In the Air Force’s fiscal 2021 budget request, the service proposed retiring a number of its B-1 bombers, A-10 Warthog attack planes, RQ-4 Global Hawk surveillance drones, KC-135 and KC-10 tankers, and C-130H planes. However, the Senate Armed Services Committee’s proposed FY21 National Defense Authorization Act limits the cuts proposed by the Air Force. The SASC’s defense bill “establishes a minimum number of aircraft for each major mission area … and prohibits the divestment of aircraft until the minima are reached to ensure that Air Force can meet [National Defense Strategy] and combatant command requirements,” SASC said in a summary of the bill.
The bill “increases funding for critical capabilities that will help the United States maintain air superiority in contested environments, including Systems of Systems Technology Integration Tool Chain for Heterogeneous Electronic Systems (STITCHES) and advanced air-to-air weapons.”
Who is that masked man?…
Masked Max Trescott
The EAA plans for Spirit of Aviation Week, their big virtual aviation event. Also, Boeing customers defer 737 MAX orders, WOW Air plans to return as a cargo airline, and commercial pilots might seek refuge with the U.S. Air Force. Plus, a new AusDesk from the boys down under!
The Experimental Aircraft Association (EAA) is celebrating the aviation community virtually this July 2020. Over the course of 5 days, EAA Spirit of Aviation WeekTM will include streamed and on-demand content with a focus on education, information, and entertainment. Planned events include presentations, forums, discussions, historical and archival content, homebuilding workshops, pilot proficiency and learning to fly, a virtual exhibit space, features from air show performers, and more. The dedicated event website is https://eaatogether.org/. Use the hashtag #EAAtogether.
Boeing saw 150 737 MAX cancellations in March 2020 and 108 more in April, but now instead of canceling orders customers are deferring delivery. Boeing says it doesn’t expect any more cancellations. Japanese aircraft leasing company SMBC Aviation Capital is deferring delivery of 68 Max jets by four years to 2025-2027. Lessor AerCap is deferring the delivery of 37 aircraft from 2021-2022 to 2023 and later.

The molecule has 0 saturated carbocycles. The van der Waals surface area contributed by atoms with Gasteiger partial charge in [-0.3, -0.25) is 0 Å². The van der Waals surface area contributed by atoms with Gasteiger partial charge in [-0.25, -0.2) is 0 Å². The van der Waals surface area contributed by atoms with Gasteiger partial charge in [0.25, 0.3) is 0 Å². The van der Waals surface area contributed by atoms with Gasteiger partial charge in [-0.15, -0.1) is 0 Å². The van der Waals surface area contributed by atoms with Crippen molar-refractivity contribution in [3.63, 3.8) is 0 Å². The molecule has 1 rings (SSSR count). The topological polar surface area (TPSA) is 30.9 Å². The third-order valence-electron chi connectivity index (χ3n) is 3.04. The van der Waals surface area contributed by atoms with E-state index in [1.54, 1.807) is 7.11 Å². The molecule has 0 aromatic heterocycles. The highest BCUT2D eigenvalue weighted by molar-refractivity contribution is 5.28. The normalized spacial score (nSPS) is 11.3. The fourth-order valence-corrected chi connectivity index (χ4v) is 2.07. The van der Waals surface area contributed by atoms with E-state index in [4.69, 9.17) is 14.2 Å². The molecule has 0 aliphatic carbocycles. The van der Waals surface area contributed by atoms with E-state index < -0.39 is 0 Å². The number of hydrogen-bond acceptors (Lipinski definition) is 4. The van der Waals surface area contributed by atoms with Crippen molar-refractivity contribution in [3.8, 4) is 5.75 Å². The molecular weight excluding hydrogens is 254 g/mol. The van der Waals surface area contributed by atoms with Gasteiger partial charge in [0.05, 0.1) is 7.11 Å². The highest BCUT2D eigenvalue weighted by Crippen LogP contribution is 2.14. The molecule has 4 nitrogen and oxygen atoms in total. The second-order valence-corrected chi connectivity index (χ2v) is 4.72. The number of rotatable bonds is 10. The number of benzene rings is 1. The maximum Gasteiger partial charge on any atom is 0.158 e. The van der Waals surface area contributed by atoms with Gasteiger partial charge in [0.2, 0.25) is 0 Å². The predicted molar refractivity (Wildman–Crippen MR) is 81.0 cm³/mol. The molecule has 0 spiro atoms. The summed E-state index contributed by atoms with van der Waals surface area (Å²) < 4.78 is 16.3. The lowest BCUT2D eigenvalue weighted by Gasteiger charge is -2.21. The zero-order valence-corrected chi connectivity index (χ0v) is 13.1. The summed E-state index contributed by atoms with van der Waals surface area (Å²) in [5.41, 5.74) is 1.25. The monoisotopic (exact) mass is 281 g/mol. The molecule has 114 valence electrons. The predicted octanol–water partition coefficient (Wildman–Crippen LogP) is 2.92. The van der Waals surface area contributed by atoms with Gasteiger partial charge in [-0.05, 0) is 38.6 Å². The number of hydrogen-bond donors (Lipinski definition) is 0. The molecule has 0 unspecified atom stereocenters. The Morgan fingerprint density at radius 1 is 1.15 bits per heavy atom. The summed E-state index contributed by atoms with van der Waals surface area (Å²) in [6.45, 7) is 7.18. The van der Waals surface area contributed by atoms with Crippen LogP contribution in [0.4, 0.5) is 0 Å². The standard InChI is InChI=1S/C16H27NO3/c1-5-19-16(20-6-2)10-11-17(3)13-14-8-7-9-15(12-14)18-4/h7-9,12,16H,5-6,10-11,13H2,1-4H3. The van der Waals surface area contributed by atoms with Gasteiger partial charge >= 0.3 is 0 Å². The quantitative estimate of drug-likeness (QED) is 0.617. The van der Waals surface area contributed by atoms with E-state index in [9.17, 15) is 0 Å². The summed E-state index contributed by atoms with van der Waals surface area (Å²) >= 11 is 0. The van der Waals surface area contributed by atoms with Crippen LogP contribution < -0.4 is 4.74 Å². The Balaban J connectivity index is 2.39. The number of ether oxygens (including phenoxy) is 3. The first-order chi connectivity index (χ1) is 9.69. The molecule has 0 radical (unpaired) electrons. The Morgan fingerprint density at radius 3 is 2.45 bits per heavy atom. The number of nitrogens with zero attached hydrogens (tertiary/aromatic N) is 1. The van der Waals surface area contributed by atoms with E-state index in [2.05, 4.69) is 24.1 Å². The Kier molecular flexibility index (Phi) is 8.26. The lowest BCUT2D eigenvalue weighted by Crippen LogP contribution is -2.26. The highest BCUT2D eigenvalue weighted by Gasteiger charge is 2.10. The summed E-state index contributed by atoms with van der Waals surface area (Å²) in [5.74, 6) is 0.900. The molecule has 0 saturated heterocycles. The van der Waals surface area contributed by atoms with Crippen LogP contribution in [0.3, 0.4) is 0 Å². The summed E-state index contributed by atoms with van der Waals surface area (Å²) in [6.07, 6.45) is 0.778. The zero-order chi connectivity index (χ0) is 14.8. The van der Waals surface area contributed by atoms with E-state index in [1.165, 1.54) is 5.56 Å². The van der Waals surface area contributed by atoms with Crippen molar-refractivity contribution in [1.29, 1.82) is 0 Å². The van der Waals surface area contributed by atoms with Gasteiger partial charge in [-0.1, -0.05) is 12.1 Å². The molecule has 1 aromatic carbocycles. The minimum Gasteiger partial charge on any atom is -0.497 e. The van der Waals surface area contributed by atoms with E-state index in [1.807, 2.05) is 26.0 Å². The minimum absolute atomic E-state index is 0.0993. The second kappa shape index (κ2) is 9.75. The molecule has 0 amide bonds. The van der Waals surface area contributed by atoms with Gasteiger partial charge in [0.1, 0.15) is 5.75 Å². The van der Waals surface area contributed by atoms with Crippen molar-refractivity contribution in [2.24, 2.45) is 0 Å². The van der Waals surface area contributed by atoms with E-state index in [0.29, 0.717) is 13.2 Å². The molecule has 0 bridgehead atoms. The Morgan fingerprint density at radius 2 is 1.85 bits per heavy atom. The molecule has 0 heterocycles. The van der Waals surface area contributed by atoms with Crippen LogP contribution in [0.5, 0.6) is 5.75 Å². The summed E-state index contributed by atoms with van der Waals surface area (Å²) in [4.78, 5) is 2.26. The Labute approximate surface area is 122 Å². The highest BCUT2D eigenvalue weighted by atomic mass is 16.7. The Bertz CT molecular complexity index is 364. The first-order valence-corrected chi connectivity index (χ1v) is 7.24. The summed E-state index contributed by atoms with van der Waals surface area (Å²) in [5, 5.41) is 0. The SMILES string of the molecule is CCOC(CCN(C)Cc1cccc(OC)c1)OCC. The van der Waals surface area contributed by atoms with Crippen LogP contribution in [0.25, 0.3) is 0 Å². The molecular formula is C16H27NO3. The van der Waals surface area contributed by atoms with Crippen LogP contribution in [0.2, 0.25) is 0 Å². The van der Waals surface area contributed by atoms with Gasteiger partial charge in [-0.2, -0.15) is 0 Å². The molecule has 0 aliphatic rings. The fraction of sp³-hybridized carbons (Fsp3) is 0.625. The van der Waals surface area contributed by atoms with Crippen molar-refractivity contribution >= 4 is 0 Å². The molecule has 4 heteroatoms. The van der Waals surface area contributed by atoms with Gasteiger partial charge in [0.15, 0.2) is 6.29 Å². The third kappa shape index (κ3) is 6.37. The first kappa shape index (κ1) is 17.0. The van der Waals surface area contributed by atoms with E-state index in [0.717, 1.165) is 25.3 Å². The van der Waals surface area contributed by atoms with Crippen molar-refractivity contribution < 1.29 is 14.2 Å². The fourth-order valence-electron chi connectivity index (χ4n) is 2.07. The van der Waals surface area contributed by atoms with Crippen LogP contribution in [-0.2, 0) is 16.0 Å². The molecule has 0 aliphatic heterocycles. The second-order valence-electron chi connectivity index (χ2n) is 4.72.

WOW Air liquidated in 2019, but the name was purchased and West Virginia businesswoman Michele Ballarin planned to re-launch WOW in October 2019 as an ultra-low-cost carrier, then as a cargo airline, then something called WOW Air Italy. Now WOW Air announced on Facebook that they’d become a cargo airline based in Martinsburg, West Virginia:
WOW Worldwide Cargo Hub Launches operations in Martinsburg, West Virginia [MRB]
WOW carGO is proud to announce the commencement of worldwide cargo operations from its US base in the capital region on the East Coast at Martinsburg. The facility is 100,000 SF of hangar and warehouse with 25,000 SF of administrative offices for global dispatch operations.
We are WOW!
Air Force pilots are asking to stay past their original retirement or separation dates, given the prospects for commercial pilots. Also, the USAF is preparing for an October 1 surge of commercial pilots requesting a return to active duty. That’s when the Coronavirus Aid, Relief, and Economic Security (or CARES Act) expires.